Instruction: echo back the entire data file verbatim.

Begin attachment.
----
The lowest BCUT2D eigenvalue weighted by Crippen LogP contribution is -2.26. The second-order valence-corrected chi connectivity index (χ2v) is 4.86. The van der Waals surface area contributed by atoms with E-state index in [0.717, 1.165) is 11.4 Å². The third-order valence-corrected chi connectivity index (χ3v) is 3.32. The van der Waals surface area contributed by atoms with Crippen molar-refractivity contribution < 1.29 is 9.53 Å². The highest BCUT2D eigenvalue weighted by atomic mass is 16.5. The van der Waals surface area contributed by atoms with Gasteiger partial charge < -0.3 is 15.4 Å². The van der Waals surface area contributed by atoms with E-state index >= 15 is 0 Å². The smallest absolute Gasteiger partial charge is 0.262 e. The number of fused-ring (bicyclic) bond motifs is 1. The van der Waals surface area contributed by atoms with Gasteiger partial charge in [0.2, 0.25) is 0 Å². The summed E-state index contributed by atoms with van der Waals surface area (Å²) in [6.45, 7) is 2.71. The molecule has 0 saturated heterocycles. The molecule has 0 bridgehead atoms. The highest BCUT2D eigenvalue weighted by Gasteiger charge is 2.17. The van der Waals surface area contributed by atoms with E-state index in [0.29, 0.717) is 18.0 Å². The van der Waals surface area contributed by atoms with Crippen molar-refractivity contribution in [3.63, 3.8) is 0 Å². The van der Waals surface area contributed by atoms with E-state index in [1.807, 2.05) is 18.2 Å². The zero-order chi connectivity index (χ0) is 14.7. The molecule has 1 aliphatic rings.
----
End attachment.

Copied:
The lowest BCUT2D eigenvalue weighted by Crippen LogP contribution is -2.26. The second-order valence-corrected chi connectivity index (χ2v) is 4.86. The van der Waals surface area contributed by atoms with E-state index in [0.717, 1.165) is 11.4 Å². The third-order valence-corrected chi connectivity index (χ3v) is 3.32. The van der Waals surface area contributed by atoms with Crippen molar-refractivity contribution < 1.29 is 9.53 Å². The highest BCUT2D eigenvalue weighted by atomic mass is 16.5. The van der Waals surface area contributed by atoms with Gasteiger partial charge < -0.3 is 15.4 Å². The van der Waals surface area contributed by atoms with E-state index >= 15 is 0 Å². The smallest absolute Gasteiger partial charge is 0.262 e. The number of fused-ring (bicyclic) bond motifs is 1. The van der Waals surface area contributed by atoms with Gasteiger partial charge in [0.2, 0.25) is 0 Å². The summed E-state index contributed by atoms with van der Waals surface area (Å²) in [6.45, 7) is 2.71. The molecule has 0 saturated heterocycles. The molecule has 0 bridgehead atoms. The highest BCUT2D eigenvalue weighted by Gasteiger charge is 2.17. The van der Waals surface area contributed by atoms with E-state index in [0.29, 0.717) is 18.0 Å². The van der Waals surface area contributed by atoms with Crippen molar-refractivity contribution in [3.63, 3.8) is 0 Å². The van der Waals surface area contributed by atoms with E-state index in [1.807, 2.05) is 18.2 Å². The zero-order chi connectivity index (χ0) is 14.7. The molecule has 1 aliphatic rings.